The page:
- There needs to be a policy. It specifies how privileged accounts are managed and what the owners are permitted to do
- The development and integration in a security management framework. The frameworks defines people responsible for keeping in line with the policy
- Systematic and consequent inventory of privileged accounts. This gives overview over:
- Use tools suitable to management and implement sensible and pragmatic processes that are based on everyday practises.
This way a company can better protect their data and systems from privileged access and avoid security breaches. Failing that, the breaches are at least identified and comprehensibly documented. In addition to that, the rising requirements can be met.
This is a rough summary of PAM. It is a combination of:
This takes care of Audit Trail and Session Recording when privileged users access a system on the basis of least privileges. In short: PAM can reestablish control over an un-culture of privileged access.
This un-culture has quite some risks:
- Total loss of accountability due to lack of monitoring and control of privileged access
- Too many workers and administrators with limited responsibilities gain access to
root accounts. They have unnecessary access to functions that they don’t need
- Lack of control of privileged passwords that are often shared insecurely.
- Failure to detect data leaks. Especially those concerning sensitive data and critical systems
- Introduction of malware into critical infrastructure
A sensibly implemented PAM system can be a means to lessen the risk or to even eliminate it. It does this by paying attention to the following points:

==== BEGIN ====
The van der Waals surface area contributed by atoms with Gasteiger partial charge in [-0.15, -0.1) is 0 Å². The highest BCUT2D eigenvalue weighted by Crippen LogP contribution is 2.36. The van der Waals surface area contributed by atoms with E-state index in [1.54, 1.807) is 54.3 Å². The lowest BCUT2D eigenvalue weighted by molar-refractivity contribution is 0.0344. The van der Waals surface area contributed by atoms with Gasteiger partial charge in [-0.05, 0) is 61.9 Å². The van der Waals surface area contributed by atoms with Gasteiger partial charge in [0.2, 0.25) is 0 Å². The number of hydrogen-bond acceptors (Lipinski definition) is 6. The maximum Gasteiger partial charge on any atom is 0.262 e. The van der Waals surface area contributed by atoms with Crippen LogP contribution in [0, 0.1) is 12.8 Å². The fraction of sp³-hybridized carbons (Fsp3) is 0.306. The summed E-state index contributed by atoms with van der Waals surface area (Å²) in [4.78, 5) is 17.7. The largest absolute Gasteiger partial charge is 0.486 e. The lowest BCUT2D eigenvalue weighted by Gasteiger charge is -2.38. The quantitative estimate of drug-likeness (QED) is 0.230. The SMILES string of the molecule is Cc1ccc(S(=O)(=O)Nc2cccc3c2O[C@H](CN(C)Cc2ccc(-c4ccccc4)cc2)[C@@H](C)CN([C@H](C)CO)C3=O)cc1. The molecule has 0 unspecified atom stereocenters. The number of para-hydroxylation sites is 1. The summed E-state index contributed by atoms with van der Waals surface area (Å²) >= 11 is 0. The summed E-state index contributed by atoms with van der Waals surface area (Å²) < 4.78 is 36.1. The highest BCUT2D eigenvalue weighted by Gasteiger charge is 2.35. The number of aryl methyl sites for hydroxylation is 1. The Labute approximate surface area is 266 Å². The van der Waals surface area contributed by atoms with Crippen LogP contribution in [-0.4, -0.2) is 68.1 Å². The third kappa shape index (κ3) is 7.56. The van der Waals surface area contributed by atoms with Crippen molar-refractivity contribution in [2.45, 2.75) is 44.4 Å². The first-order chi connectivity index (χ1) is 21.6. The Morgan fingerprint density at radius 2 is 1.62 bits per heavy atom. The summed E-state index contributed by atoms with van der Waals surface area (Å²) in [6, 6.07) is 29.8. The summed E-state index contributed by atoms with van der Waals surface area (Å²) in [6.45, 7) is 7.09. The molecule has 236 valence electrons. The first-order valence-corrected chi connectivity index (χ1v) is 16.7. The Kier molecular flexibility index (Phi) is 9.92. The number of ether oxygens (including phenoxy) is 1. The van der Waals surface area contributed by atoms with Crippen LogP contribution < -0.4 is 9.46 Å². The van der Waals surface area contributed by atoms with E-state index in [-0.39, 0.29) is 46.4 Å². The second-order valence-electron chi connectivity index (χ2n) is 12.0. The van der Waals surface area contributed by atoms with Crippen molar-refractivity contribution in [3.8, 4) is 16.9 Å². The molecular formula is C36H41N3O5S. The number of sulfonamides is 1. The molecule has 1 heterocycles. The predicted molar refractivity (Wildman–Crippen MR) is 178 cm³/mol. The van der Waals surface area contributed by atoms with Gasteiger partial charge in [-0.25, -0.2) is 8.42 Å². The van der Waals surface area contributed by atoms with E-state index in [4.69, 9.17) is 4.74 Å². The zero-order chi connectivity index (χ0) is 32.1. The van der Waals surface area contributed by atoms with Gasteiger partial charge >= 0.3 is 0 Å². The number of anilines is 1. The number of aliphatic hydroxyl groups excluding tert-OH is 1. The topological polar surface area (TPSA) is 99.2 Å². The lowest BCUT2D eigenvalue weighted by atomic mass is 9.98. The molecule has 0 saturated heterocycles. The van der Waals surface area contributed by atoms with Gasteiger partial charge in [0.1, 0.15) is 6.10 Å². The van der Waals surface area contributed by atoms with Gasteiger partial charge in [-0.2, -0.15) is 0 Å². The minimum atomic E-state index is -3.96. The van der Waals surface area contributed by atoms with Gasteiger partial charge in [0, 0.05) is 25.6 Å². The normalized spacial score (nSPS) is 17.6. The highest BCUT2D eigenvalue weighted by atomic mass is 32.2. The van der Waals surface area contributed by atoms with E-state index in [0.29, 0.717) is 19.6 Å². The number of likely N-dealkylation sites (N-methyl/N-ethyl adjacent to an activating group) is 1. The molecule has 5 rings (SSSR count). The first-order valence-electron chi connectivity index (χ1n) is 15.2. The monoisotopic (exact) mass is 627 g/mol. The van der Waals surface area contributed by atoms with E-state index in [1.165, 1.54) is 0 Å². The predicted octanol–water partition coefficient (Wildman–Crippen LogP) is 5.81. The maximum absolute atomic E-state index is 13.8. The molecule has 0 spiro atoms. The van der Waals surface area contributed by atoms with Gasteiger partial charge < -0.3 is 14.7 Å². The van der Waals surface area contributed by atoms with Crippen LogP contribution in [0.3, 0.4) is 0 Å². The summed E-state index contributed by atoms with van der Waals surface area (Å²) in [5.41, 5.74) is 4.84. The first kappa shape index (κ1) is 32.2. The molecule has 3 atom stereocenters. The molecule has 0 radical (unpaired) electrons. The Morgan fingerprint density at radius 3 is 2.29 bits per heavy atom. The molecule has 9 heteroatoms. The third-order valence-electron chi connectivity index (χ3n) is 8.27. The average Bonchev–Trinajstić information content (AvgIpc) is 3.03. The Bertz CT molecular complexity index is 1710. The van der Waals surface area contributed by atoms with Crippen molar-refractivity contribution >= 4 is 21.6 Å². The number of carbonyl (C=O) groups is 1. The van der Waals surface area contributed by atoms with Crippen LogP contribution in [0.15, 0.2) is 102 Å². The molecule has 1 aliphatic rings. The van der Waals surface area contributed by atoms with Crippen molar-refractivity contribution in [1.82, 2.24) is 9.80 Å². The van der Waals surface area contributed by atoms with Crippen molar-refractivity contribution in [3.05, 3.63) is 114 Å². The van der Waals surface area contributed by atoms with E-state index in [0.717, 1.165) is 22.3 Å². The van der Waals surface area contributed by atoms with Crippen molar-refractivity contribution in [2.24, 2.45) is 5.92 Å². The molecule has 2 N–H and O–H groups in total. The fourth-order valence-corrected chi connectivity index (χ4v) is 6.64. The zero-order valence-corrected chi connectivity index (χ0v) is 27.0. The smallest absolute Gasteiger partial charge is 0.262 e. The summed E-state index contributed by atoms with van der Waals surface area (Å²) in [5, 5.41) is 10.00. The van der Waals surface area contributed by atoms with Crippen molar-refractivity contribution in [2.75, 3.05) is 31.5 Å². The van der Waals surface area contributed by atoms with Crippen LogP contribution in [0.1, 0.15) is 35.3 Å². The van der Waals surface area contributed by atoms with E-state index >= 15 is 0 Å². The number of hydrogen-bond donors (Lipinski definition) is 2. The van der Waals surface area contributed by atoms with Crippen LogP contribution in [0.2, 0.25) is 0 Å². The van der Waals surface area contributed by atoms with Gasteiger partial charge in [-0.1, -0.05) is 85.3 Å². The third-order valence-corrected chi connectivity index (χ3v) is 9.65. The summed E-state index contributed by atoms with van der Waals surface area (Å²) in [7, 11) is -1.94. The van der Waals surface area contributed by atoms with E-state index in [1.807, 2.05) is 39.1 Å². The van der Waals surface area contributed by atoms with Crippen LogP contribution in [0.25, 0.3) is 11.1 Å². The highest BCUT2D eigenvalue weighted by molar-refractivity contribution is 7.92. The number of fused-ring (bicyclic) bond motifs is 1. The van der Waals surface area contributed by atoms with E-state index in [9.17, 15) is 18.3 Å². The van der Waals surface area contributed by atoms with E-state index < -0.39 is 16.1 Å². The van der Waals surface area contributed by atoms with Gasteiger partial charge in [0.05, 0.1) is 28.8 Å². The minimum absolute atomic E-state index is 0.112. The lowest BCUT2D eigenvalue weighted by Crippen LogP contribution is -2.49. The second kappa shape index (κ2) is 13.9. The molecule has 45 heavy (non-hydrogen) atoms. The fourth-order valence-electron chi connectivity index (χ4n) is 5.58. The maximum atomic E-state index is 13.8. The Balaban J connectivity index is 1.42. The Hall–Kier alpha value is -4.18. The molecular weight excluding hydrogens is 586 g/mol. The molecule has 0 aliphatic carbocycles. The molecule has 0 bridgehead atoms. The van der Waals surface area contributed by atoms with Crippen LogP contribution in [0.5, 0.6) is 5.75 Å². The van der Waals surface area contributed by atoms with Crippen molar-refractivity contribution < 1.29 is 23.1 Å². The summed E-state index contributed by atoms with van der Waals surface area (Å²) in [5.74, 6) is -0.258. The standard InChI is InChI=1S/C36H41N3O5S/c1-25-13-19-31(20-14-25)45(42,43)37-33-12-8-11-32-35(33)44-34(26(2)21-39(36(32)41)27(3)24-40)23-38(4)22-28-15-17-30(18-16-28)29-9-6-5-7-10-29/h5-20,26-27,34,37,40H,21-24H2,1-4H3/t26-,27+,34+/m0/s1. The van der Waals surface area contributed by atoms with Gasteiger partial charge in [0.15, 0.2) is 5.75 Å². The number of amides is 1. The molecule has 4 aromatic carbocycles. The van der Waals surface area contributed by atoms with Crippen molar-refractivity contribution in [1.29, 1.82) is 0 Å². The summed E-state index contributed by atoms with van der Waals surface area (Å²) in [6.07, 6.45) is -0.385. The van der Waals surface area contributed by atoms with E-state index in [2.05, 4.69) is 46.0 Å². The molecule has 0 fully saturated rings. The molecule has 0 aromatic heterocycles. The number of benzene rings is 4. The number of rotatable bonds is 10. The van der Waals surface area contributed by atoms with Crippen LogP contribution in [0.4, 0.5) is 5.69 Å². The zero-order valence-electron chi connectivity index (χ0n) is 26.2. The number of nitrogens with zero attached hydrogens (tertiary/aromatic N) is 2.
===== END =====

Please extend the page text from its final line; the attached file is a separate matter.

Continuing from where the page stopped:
- Specific rights for administrators
- Based on roles
- Delegated based on role
- Providing a policy engine that rules access
- Complete Audit recording ensuring
- Details of access
- Performed activities
Overview Main Functions
In a PAM, the following core functionalities need to be considered:
- Password vault
- Centrally stored
- Limiting access
- Ability to follow all activity by privileged users
- Privileged account access control
- Ability to follow all activity by shared users. Attributes for generic shared accounts:
- Tracking of use
- Control of dual or multi release
- Workflow with requestor and approver
- Privilege Elevation
- On-demand Privileges
- Role based access on demand to shared and privileged accounts
- Automated password reset
- Automated password change based on time and last use
- Synchronised password changes
- Shared accounts
- Between database and application
- Generation of strong passwords
- Enforcing of guidelines and rules for passwords with defined criteria
- Frequency of Change
- Support of multi factor authentication (transparent login for shared accounts and strong authentication for privileged accounts that only offer single-factor username/password logins by default)
- Protects against application-to-application access misuse
- Access regulated on application level
- Ability to follow all activity of individual users
- Logging of all activity by root and administrator accounts
- Recording of remote sessions, including keyboard entries, mouse movement and all changes on screen (session recording)
- Session proxy: No direct connection to back end server, accounts and applications
- Clientless secure an encrypted communication
- Encryption both at rest and in transit
- Vendor and support accounts as well as other critical external accounts
This is how privileged password management and privileged session management works:
Context of functions and users in connection with a PAM system. Here’s how accounts in a PAM environment can be structured:
PAM Technology has to adapt to the needs of the privileged account. This include:
- Life cycle management
- Password management
- Access control
A Note Concerning Session Recording
Session Recording has found its way into many companies. It is popular in the frame of PAM solutions. However, session recording brings its own share of problems that are often ignored which is why I want to mention them specifically. Because the trend to record sessions extensively can have its disadvantages: